I was born in a middle class family in the early thirties. My parents named me Manab. Sylhet, the place of my birth was adistrict headquarters in Assam and is now in Bangladesh. It was my mother’s hometown. My father’s roots were in Nabinagar, avillage in Coomilla district in pre-partitioned Bengal. The names of both these places became quite well known to many in India, during the war of liberation of Bangladesh in 1971.
My father Nripendra, an electrical engineer was employed in Upper Assam in M/s James Warren Tea Company, incorporated in England. He was tall, well built, calm, extremely hardworking and devoted to his profession through out his service spanning over four decades. At least that was the impression we had as children in our formative years. My mother Jyothsna, a beautiful and intelligent lady, showered us with immense maternal affection but dealt with us sternly whenever the occasion arose. From an early age, she indulged in tremendous self-sacrifice, managed the household with limited resources and ensured that we thre ebrothers and a sister had proper education. She decidedly instilledin us a spirit of competitiveness, which propelled all the siblings to do well in later life. All of us were closer to our mother than our father who I felt was rather aloof. On matters concerning our education, choice of profession and other family affairs, it was our mother whom we approached first. Many important decisions were taken by her sometimes having to even convince our father with logical analysis and persuasion. She was equally progressive and ambitious as far as her children’s future was concerned.
I was the first born and premature at birth, dark and thin inbuild compared to many other members of our family who were generally tall, light-skinned and well-built. One possible reasonfor such a state, as I gathered many years later, was my mother’s ill health at my birth. This disparity in my physical attributes was not only a matter of concern to the family as was told to me later but also caused discrimination bordering on humiliation from several quarters in later years. The first memory of the environmentin which we were growing dawned on me sometime in the mid-thirties. That was of lush green tea gardens, as if beautifully woven green carpets spread over miles in wavy patterns matching the undulated lay of the ground, kissing the horizon. To a young boy sitting on the handle bar or the improvised seat on the crossbar of my father’s bicycle, it was the world or the end of the world beyond which nothing existed. The skyline of this spectacular scenic beauty was interspersed with an odd tea factory or the English Sahib’s bungalow at a distance and the shady trees so necessary for the healthy growth of the tea plantation.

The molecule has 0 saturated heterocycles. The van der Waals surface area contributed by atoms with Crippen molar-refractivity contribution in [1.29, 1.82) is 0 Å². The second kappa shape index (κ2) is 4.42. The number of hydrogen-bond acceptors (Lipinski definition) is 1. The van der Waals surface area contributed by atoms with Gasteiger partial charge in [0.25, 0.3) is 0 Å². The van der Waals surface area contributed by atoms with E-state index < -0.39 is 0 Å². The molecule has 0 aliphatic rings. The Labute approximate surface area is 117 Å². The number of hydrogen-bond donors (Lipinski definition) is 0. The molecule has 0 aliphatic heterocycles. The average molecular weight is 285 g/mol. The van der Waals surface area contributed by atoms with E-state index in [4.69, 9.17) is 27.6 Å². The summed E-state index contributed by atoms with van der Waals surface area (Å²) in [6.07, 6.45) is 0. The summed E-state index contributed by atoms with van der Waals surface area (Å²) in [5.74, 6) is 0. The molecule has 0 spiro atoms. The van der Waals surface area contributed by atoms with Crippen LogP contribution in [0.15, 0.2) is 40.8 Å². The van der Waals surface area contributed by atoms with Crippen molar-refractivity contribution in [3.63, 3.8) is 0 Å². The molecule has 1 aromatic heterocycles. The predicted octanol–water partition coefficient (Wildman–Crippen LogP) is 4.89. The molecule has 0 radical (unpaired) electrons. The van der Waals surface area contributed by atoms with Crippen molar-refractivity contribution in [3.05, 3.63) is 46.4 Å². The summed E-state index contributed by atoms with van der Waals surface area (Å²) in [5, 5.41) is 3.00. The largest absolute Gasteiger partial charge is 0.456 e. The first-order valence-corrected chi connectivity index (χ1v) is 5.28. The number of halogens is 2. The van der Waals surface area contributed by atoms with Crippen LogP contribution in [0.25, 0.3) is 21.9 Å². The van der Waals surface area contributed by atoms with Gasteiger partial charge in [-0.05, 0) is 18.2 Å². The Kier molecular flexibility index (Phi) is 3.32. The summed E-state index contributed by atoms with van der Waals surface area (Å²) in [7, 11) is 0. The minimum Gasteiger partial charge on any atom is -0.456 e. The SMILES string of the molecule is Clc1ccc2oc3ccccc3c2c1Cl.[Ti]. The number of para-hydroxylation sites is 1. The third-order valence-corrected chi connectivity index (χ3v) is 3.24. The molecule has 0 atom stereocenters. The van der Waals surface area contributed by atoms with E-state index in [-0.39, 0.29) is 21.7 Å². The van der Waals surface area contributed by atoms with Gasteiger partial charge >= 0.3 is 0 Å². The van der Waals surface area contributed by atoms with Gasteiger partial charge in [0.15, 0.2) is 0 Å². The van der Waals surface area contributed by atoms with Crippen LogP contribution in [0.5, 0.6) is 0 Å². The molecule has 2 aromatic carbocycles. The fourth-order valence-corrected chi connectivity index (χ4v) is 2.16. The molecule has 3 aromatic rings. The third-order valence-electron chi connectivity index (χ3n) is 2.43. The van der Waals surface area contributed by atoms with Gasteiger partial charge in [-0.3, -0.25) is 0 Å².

Gradually, others appeared on the scene, particularly women workers, with baskets behind their backs, and occasionally a baby tied in front of them. They were all dressed in colourful attire and their nimble fingers plucked budding tea leaves. Mostly, they were migrants from the Santhal tribal belt of Bihar. Slowly as I grew, I became aware of the labour colony tucked in one corner of the garden. The days were fine for all in the colony but all hell would break loose on many evenings after drinking and merry making. The drunken brawls between the male workers sometimes led to a nasty finale for the fellow workers and their families. On the weekly pay days, the appearance of Kabuliwalas (moneylenders from the distant North-West Frontier Province, now in Pakistan) at the entrance of the colony created a very tense ambience. This oftenled to fisticuffs between workers and the moneylenders and sometimes even to murder. The situation was brought undercontrol by the Sahibs on horseback, followed sometimes by the police from the distant town of Jorehaut. The treatment meted out to the so-called miscreants was extremely harsh. The Manager, the English Sahib was the ultimate in dishing out any punishmentas he deemed fit. No one dared question his authority. The police followed what the Sahib dictated. This grim picture of exploitationis still etched deep in my mind.